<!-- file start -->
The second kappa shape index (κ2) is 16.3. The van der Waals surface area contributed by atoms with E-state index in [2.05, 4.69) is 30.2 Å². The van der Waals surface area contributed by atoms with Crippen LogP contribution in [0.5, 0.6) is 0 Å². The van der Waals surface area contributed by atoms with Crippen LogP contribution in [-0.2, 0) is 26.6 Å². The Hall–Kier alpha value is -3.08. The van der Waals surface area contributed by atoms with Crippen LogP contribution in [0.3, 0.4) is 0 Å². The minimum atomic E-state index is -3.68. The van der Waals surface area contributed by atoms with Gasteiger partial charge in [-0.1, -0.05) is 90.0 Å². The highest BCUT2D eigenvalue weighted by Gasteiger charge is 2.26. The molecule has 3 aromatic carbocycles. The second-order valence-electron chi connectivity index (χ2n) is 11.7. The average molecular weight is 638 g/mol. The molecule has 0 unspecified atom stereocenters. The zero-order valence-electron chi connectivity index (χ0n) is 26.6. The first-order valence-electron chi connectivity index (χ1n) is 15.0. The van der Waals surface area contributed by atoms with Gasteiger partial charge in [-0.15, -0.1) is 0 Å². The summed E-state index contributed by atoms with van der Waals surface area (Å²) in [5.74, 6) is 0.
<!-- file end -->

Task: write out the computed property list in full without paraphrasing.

The second kappa shape index (κ2) is 16.3. The van der Waals surface area contributed by atoms with E-state index in [2.05, 4.69) is 30.2 Å². The van der Waals surface area contributed by atoms with Crippen LogP contribution in [0.5, 0.6) is 0 Å². The van der Waals surface area contributed by atoms with Crippen LogP contribution in [-0.2, 0) is 26.6 Å². The Hall–Kier alpha value is -3.08. The van der Waals surface area contributed by atoms with Crippen LogP contribution in [0.3, 0.4) is 0 Å². The minimum atomic E-state index is -3.68. The van der Waals surface area contributed by atoms with Gasteiger partial charge in [-0.1, -0.05) is 90.0 Å². The highest BCUT2D eigenvalue weighted by Gasteiger charge is 2.26. The molecule has 3 aromatic carbocycles. The second-order valence-electron chi connectivity index (χ2n) is 11.7. The average molecular weight is 638 g/mol. The molecule has 0 unspecified atom stereocenters. The zero-order valence-electron chi connectivity index (χ0n) is 26.6. The first-order valence-electron chi connectivity index (χ1n) is 15.0. The van der Waals surface area contributed by atoms with Gasteiger partial charge in [-0.15, -0.1) is 0 Å². The summed E-state index contributed by atoms with van der Waals surface area (Å²) in [5.74, 6) is 0.